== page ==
The bombarde uses a reed system similar to a Highland Bagpipe chanter - in fact, that's what I use in my bombarde because they are easier to obtain.

Unlike an oboe, pretty much the whole of the reed has to be allowed to do its own thing - put your lips around the reed just beyond the string that binds the two reeds together.

Try here for starters!


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Subject: RE: How to play double reeds/Bombarde
From: mandotim
Date: 22 Feb 07 - 07:00 PM

Try a pm to moonunit (mudcat member). Classically trained oboist and bombarde aficionado. She knows all about this stuff. Jude, are you out there?
Tim


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Subject: RE: How to play double reeds/Bombarde
From: muppitz
Date: 23 Feb 07 - 08:09 AM

The other option is to get her on myspace, either on Isambarde's page or her own, can't remember the link but I think her myspace name is Judeunit!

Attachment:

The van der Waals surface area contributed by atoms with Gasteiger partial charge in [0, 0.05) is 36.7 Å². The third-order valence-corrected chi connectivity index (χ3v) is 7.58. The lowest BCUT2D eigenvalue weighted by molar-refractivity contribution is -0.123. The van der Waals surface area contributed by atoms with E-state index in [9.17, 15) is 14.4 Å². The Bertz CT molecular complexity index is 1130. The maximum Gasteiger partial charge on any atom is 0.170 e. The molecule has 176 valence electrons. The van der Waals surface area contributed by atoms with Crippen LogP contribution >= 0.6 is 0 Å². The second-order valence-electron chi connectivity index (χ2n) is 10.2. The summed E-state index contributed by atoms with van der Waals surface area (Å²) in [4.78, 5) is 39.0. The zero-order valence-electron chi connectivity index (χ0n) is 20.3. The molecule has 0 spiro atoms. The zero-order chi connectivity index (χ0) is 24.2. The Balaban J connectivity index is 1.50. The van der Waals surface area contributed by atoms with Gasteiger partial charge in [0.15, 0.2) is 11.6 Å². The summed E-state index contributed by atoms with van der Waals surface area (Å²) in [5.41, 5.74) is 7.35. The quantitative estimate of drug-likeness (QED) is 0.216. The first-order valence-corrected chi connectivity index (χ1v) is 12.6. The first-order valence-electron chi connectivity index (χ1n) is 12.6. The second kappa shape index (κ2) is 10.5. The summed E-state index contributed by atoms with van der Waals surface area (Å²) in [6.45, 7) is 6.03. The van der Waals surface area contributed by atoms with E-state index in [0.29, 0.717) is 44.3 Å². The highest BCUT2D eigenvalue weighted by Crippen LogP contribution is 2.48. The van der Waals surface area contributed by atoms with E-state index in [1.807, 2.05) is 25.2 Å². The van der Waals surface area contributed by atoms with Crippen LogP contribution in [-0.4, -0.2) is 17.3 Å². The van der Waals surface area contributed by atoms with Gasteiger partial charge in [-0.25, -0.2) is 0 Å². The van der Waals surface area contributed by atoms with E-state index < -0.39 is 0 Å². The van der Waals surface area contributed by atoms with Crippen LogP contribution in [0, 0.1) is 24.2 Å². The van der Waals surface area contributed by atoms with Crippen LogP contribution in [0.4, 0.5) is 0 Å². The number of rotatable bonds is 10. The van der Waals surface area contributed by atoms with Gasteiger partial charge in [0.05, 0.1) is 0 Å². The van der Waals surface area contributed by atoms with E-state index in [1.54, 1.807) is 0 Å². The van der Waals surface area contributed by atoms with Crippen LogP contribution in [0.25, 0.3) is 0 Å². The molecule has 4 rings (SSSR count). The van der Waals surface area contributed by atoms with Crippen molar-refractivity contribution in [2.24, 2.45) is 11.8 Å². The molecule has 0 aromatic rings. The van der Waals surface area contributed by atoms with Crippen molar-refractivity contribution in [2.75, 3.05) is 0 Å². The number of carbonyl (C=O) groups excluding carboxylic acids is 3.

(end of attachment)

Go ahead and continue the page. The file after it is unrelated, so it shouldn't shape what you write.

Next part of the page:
She'll set you right!

muppitz
x


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Subject: RE: How to play double reeds/Bombarde
From: GUEST
Date: 23 Feb 07 - 11:35 AM

quietly please


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Subject: RE: How to play double reeds/Bombarde
From: Bernard
Date: 23 Feb 07 - 12:20 PM

Okay!


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Subject: RE: How to play double reeds/Bombarde
From: RangerSteve
Date: 23 Feb 07 - 03:21 PM